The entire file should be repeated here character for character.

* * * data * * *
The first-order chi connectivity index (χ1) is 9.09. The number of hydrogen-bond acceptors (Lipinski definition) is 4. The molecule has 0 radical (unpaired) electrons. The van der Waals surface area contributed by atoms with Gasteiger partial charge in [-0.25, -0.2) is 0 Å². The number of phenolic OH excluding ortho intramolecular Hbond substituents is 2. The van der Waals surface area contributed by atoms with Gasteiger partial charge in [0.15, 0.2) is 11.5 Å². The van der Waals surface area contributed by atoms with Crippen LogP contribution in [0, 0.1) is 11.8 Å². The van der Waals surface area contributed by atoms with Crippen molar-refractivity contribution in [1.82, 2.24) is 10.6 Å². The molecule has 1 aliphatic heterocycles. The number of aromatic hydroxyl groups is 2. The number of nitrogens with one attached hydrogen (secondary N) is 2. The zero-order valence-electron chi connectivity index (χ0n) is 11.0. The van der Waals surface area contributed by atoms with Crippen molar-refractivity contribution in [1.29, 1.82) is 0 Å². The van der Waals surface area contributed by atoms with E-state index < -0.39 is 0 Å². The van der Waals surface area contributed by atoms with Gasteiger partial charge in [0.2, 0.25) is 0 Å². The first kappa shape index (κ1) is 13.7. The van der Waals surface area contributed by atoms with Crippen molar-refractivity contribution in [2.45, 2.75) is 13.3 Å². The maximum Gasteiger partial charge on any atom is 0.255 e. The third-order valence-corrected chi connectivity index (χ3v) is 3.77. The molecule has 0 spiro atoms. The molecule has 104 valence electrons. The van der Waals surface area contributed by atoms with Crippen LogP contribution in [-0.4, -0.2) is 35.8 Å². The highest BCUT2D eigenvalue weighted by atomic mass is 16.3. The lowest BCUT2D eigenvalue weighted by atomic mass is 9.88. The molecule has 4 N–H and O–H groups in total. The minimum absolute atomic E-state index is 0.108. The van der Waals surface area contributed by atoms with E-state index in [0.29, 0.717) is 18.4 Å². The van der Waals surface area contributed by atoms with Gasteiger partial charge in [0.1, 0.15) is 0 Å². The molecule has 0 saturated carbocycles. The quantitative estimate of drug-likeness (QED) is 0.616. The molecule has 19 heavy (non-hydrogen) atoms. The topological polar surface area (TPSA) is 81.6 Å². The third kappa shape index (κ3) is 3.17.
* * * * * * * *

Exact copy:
The first-order chi connectivity index (χ1) is 9.09. The number of hydrogen-bond acceptors (Lipinski definition) is 4. The molecule has 0 radical (unpaired) electrons. The van der Waals surface area contributed by atoms with Gasteiger partial charge in [-0.25, -0.2) is 0 Å². The number of phenolic OH excluding ortho intramolecular Hbond substituents is 2. The van der Waals surface area contributed by atoms with Gasteiger partial charge in [0.15, 0.2) is 11.5 Å². The van der Waals surface area contributed by atoms with Crippen LogP contribution in [0, 0.1) is 11.8 Å². The van der Waals surface area contributed by atoms with Crippen molar-refractivity contribution in [1.82, 2.24) is 10.6 Å². The molecule has 1 aliphatic heterocycles. The number of aromatic hydroxyl groups is 2. The number of nitrogens with one attached hydrogen (secondary N) is 2. The zero-order valence-electron chi connectivity index (χ0n) is 11.0. The van der Waals surface area contributed by atoms with Crippen molar-refractivity contribution in [1.29, 1.82) is 0 Å². The van der Waals surface area contributed by atoms with E-state index < -0.39 is 0 Å². The van der Waals surface area contributed by atoms with Gasteiger partial charge in [0.2, 0.25) is 0 Å². The first kappa shape index (κ1) is 13.7. The van der Waals surface area contributed by atoms with Crippen molar-refractivity contribution in [2.45, 2.75) is 13.3 Å². The maximum Gasteiger partial charge on any atom is 0.255 e. The third-order valence-corrected chi connectivity index (χ3v) is 3.77. The molecule has 0 spiro atoms. The molecule has 104 valence electrons. The van der Waals surface area contributed by atoms with Crippen LogP contribution in [-0.4, -0.2) is 35.8 Å². The highest BCUT2D eigenvalue weighted by atomic mass is 16.3. The lowest BCUT2D eigenvalue weighted by atomic mass is 9.88. The molecule has 4 N–H and O–H groups in total. The minimum absolute atomic E-state index is 0.108. The van der Waals surface area contributed by atoms with E-state index in [0.29, 0.717) is 18.4 Å². The van der Waals surface area contributed by atoms with Gasteiger partial charge in [0.1, 0.15) is 0 Å². The molecule has 0 saturated carbocycles. The quantitative estimate of drug-likeness (QED) is 0.616. The molecule has 19 heavy (non-hydrogen) atoms. The topological polar surface area (TPSA) is 81.6 Å². The third kappa shape index (κ3) is 3.17.